|Batting style||Right-hand bat|
|Bowling style||Right-arm lob bowler|
George Hayward Thomas Simpson-Hayward (7 June 1875, Stoneleigh, Warwickshire – 2 October 1936, Icomb Place, Gloucestershire) was an English cricketer who played in 5 Tests in 1910 and took six wickets on debut in the first innings. He is notable for being the last serious exponent of underarm or lob bowling to appear regularly in first-class cricket.
Educated at Malvern College, he played for Cambridge University (1895–97) and Worcestershire (1899–1914) where he was captain from 1911 to 1912. He played regularly throughout his cricketing career for which he was rewarded, aged 34, by being selected to play for the England national cricket team. He played throughout the five-Test series (1909–1910) in South Africa on matting pitches taking the first of his 23 wickets with his fifth ball. He bowled brisk off-breaks along a low trajectory with a leg-break action.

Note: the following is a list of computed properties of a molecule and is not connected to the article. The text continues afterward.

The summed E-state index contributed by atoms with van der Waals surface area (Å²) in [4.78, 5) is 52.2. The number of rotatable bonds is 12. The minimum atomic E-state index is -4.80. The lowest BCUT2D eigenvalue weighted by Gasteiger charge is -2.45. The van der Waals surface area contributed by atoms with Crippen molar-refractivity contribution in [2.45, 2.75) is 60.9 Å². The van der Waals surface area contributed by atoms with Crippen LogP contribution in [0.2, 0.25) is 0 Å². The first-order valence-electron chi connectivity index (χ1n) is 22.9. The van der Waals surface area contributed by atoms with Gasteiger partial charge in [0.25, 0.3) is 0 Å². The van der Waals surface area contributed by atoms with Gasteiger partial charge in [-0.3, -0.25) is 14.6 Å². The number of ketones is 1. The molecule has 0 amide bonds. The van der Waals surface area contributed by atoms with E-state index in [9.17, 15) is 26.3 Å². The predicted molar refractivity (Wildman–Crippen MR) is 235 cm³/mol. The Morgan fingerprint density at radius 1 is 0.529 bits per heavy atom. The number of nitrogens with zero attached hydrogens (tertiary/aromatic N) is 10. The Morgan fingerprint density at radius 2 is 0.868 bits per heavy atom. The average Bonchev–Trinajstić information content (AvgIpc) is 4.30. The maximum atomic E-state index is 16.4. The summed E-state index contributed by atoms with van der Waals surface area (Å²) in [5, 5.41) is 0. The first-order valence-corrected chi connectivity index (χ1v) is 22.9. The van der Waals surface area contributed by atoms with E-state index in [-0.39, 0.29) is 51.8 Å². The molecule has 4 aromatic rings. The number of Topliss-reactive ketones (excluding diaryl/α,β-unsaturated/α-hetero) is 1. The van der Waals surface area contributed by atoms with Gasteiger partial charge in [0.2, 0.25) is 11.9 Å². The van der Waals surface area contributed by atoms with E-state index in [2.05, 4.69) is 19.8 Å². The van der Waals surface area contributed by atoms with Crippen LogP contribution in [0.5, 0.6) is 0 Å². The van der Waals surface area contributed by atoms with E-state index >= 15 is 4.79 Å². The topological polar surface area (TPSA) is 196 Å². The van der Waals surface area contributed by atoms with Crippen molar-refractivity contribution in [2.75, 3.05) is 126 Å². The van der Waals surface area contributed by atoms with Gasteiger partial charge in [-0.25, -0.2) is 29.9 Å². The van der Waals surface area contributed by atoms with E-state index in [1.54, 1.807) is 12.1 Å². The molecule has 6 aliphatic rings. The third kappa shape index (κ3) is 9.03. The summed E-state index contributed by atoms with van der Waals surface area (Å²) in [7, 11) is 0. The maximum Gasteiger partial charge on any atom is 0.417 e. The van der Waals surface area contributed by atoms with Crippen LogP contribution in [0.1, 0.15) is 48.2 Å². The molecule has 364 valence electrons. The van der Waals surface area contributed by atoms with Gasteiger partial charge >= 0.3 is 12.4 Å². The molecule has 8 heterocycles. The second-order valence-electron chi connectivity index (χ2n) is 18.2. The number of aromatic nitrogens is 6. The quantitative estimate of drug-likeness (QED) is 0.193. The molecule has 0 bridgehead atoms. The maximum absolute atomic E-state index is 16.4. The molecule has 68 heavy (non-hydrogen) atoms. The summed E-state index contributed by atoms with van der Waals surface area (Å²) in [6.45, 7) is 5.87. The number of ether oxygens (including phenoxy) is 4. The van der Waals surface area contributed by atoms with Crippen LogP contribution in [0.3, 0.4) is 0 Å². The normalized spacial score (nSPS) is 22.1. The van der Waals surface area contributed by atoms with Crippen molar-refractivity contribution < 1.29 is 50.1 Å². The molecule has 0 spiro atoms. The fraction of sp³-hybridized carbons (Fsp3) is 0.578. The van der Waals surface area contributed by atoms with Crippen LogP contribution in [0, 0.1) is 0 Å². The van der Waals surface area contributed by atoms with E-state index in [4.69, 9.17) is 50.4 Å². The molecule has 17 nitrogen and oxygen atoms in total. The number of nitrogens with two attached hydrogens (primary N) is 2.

He was a Cambridge Blue at both cricket and soccer.
- "1st Test: South Africa v England at Johannesburg, Jan 1-5, 1910". espncricinfo. Retrieved 2011-12-13.
- Crickinfo : Profile of George Simpson-Hayward
- Cricket Archive : George Simpson-Hayward
- Cricket Archive : Games Played
- Cricket Archive : Teams played for by George Simpson-Hayward
|Worcestershire County Cricket Captain
|This biographical article of an English Test cricketer is a stub. You can help Wikipedia by expanding it.|